Getting help to victims was crucial and for those who needed rescuing, Donna and her team worked closely with the Northern Ireland Housing Executive to arrange emergency accommodation.

Of the many people she personally moved from an abusive home, she recalls one she says she will never forget.

She explains: “This lady made the decision to get out herself to a place of safety and was going to a family member and we were also working with her to try and secure a non-molestation order.

“We made sure her phone was topped up so that she would have it as a lifeline to access help and she was so proud that she had made the decision and took action herself. I will never forget her little boy who just seemed so happy to be leaving and he said to me, ‘Are you going to help us to get a happy house?’ I will never forget his wee face or those words.”

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DESERVING: Donna-Marie Logue onstage during our awards ceremony in 2019, with Derry Girls stars Bronagh Waugh and Kathy Kiera Clarke, and Brenda Morgan MBE on presentation duties

DESERVING: Donna-Marie Logue onstage during our awards ceremony in 2019, with Derry Girls stars Bronagh Waugh and Kathy Kiera Clarke, and Brenda Morgan MBE on presentation duties

DESERVING: Donna-Marie Logue onstage during our awards ceremony in 2019, with Derry Girls stars Bronagh Waugh and Kathy Kiera Clarke, and Brenda Morgan MBE on presentation duties

While need has been great in the past year Donna believes the full impact of lockdown on domestic abuse victims is yet to be felt.

She is preparing for a tidal wave of cases and is also devoted to helping people to recover from the trauma through counselling provided by her charity.

It is a trauma she knows first hand which is why she is so passionate about helping other victims.

She is also proof to those she helps that you can recover and go on and find happiness as she is now in a long-term relationship.

She recalls: “I was in an abusive relationship for 10 years in my 20s and I would say that I am still dealing with the trauma but I’ve become good at knowing when I need help.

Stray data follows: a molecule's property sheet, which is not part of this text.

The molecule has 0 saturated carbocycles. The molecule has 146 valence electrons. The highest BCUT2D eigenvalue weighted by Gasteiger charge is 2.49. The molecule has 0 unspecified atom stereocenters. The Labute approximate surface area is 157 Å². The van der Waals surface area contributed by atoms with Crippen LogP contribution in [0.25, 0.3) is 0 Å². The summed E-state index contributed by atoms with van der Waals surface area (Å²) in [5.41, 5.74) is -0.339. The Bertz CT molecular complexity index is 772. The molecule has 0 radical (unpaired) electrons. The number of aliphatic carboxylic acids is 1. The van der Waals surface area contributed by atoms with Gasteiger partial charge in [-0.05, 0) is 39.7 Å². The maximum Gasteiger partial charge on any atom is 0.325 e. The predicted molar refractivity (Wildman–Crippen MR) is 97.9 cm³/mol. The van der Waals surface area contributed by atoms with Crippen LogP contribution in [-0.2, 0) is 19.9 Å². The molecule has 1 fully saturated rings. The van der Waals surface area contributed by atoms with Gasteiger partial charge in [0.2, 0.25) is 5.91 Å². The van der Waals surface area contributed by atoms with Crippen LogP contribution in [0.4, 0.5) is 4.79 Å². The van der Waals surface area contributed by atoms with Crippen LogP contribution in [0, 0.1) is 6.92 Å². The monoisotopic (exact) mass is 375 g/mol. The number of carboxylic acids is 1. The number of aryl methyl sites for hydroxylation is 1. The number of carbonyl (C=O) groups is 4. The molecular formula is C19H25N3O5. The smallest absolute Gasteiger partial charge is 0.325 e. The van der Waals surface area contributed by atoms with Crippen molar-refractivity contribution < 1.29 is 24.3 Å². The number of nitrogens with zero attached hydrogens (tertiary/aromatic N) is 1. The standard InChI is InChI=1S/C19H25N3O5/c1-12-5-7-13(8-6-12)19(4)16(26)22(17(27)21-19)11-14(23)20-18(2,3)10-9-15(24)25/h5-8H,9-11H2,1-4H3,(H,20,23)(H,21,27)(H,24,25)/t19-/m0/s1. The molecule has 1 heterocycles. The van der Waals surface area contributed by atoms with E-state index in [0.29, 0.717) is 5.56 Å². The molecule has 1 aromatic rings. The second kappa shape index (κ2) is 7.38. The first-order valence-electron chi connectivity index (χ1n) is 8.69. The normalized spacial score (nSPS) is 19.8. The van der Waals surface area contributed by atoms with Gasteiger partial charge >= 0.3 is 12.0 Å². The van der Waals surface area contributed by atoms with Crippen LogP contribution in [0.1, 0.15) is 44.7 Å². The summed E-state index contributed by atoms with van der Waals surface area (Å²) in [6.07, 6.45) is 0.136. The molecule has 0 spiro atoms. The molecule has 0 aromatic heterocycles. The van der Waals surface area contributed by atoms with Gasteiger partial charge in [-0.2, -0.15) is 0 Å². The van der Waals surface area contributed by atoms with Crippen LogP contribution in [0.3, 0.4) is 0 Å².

“It is a lifelong journey and I’m accepting that. It is not something you can brush under the carpet. I think the longer you are in the relationship the more trauma you have to deal with and the most amazing thing to me is that I have this partner who completely understands it and supports me.

“I never believed I would have someone who would love all parts of me as I always saw myself as broken. Now I realise I am not broken. I’m hurt and I’ve pain but I’m dealing with it.

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Donna-Maria Logue

Donna-Maria Logue

Donna-Maria Logue

“I never thought my life could be this way, it’s unreal. Every day I wake up I’m thankful to walk through the doors of Dolce Vita and say this is a safe place for everyone.”

Donna is also a powerful voice for the rights of victims, lobbying Stormont for new legislation.

She has created a number of workshops to educate the public on issues surrounding domestic abuse and she also gives talks in schools.

She paid tribute to the public for their help over the past year and adds: “Taking a positive from it all we are just glad that we are here and all the other services are here to help people.

“The public was unbelievable in how they stepped up to help. People came together and showed such compassion and kindness.

“People throughout the community helped us to let victims know they were not alone and they had a way out and deserved to be happy.”

La Dolce Vita Project can be contacted on 02871 377272.

÷ Nominations for this year’s Sunday Life Spirit of NI Awards with Ulster Bank close on Monday, June 21. Send in your nominations now for your unsung heroes to spiritofniawards@sundaylife.co.uk.